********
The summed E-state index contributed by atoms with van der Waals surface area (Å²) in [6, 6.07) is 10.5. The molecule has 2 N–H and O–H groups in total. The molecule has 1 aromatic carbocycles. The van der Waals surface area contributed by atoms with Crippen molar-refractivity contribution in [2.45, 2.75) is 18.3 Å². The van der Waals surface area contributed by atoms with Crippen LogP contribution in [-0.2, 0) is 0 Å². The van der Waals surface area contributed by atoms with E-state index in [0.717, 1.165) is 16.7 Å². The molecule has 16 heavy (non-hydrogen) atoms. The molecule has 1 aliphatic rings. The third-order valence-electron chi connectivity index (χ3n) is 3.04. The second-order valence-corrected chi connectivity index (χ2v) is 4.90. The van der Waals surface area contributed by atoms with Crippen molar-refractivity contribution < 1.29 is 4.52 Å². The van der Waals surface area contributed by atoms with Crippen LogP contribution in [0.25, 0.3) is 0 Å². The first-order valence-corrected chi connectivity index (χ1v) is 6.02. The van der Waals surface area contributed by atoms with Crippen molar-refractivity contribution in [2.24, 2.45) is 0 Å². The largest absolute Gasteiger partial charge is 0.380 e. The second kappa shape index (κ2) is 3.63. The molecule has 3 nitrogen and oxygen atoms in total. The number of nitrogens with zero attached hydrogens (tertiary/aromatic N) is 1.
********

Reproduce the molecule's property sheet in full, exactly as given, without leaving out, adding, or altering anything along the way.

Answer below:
The summed E-state index contributed by atoms with van der Waals surface area (Å²) in [6, 6.07) is 10.5. The molecule has 2 N–H and O–H groups in total. The molecule has 1 aromatic carbocycles. The van der Waals surface area contributed by atoms with Crippen molar-refractivity contribution in [2.45, 2.75) is 18.3 Å². The van der Waals surface area contributed by atoms with Crippen LogP contribution in [-0.2, 0) is 0 Å². The van der Waals surface area contributed by atoms with E-state index in [0.717, 1.165) is 16.7 Å². The molecule has 16 heavy (non-hydrogen) atoms. The molecule has 1 aliphatic rings. The third-order valence-electron chi connectivity index (χ3n) is 3.04. The second-order valence-corrected chi connectivity index (χ2v) is 4.90. The van der Waals surface area contributed by atoms with Crippen molar-refractivity contribution < 1.29 is 4.52 Å². The van der Waals surface area contributed by atoms with Crippen LogP contribution in [0.25, 0.3) is 0 Å². The first-order valence-corrected chi connectivity index (χ1v) is 6.02. The van der Waals surface area contributed by atoms with Crippen molar-refractivity contribution in [2.24, 2.45) is 0 Å². The largest absolute Gasteiger partial charge is 0.380 e. The second kappa shape index (κ2) is 3.63. The molecule has 3 nitrogen and oxygen atoms in total. The number of nitrogens with zero attached hydrogens (tertiary/aromatic N) is 1.